Then Joseph said to his brothers, “Come close to me.” When they had done so, he said, “I am your brother Joseph, the one you sold into Egypt! And now, do not be distressed and do not be angry with yourselves for selling me here, because it was to save lives that God sent me ahead of you. For two years now there has been famine in the land, and for the next five years there will be no plowing and reaping. 7 But God sent me ahead of you to preserve for you a remnant on earth and to save your lives by a great deliverance. “So then, it was not you who sent me here, but God. He made me father to Pharaoh, lord of his entire household and ruler of all Egypt. Now hurry back to my father and say to him, ‘This is what your son Joseph says: God has made me lord of all Egypt.  – Genesis 45:4-9

Wow. The trust Joseph had in God all those years having only his childhood dreams to go by! If anyone had reason to fall into despair it was Joseph during his years in prison, especially when yet another person , the cup holder, betrayed him; but he didn’t even then, he continued to trust knowing that one day God would be true to his promises.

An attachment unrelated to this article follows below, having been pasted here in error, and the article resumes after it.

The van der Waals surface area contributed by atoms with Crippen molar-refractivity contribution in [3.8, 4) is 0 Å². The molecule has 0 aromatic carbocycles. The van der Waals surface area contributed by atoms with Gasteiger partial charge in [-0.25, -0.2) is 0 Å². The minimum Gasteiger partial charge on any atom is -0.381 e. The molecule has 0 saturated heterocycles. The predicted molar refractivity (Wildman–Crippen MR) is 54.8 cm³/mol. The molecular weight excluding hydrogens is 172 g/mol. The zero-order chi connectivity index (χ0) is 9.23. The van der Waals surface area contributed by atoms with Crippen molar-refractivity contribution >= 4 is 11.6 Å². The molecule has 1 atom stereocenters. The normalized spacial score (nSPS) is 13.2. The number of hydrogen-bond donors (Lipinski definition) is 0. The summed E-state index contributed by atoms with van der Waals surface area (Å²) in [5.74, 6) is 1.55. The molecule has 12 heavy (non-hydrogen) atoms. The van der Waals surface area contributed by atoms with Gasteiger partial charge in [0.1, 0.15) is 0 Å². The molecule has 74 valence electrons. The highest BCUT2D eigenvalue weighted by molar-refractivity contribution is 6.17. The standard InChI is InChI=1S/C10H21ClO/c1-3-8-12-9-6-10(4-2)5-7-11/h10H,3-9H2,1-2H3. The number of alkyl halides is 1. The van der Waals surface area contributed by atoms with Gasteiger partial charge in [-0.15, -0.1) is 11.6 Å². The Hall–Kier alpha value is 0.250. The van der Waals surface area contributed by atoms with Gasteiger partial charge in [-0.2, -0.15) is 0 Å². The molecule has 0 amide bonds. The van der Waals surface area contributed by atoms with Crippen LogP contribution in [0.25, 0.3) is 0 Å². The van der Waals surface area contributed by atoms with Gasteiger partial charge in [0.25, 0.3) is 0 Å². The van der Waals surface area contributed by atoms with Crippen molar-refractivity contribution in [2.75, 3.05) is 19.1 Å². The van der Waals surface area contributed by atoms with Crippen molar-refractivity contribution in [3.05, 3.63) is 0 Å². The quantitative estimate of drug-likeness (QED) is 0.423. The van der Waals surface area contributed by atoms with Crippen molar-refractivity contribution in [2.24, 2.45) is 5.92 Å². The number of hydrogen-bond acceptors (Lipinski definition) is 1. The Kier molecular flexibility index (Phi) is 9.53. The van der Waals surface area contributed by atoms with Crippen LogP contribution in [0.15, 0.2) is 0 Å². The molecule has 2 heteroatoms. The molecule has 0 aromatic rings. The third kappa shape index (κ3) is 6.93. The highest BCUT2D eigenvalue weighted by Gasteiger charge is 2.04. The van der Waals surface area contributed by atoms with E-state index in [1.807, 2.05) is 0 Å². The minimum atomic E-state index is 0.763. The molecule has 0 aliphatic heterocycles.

I complain about waiting so often even in the comfort of my easy life, what a beautiful reminder Joseph is of a patient man of God who trusted and who forgave. God’s timing isn’t our timing and sometimes it really seems like he is wasting timing but that is only because we can’t see the big picture like he can.



You will always have the poor with you

I have this tendancy to value humanitarian work over almost any other thing. It is an easy thing to do, really, because it IS a really important thing to do, a really godly type of work. We see Jesus healing the sick and feeding the poor. He even tells us that whatever we do the least of these we do to him so it is one of the ways here on earth that we can really “touch” Jesus, feed and clothe Jesus.


I was reminded this morning as I read the words of Jesus, in John 12, that while this is so important it isn’t the most important thing. Even if we are giving or going or serving the very poorest with the right attitude, it is useless if we aren’t spending time with Jesus too, listening to him and reading his Word.

it is interesting that this is mentioned more than one time, Jesus knew this one would be hard for us “doers” to grasp. In Luke 10:38-42 Martha complains that Mary is sitting at Jesus’ feet instead of helping in the kitchen and later in John 12 when Mary anoints Jesus’ feet with expensive perfume and the disciples complain.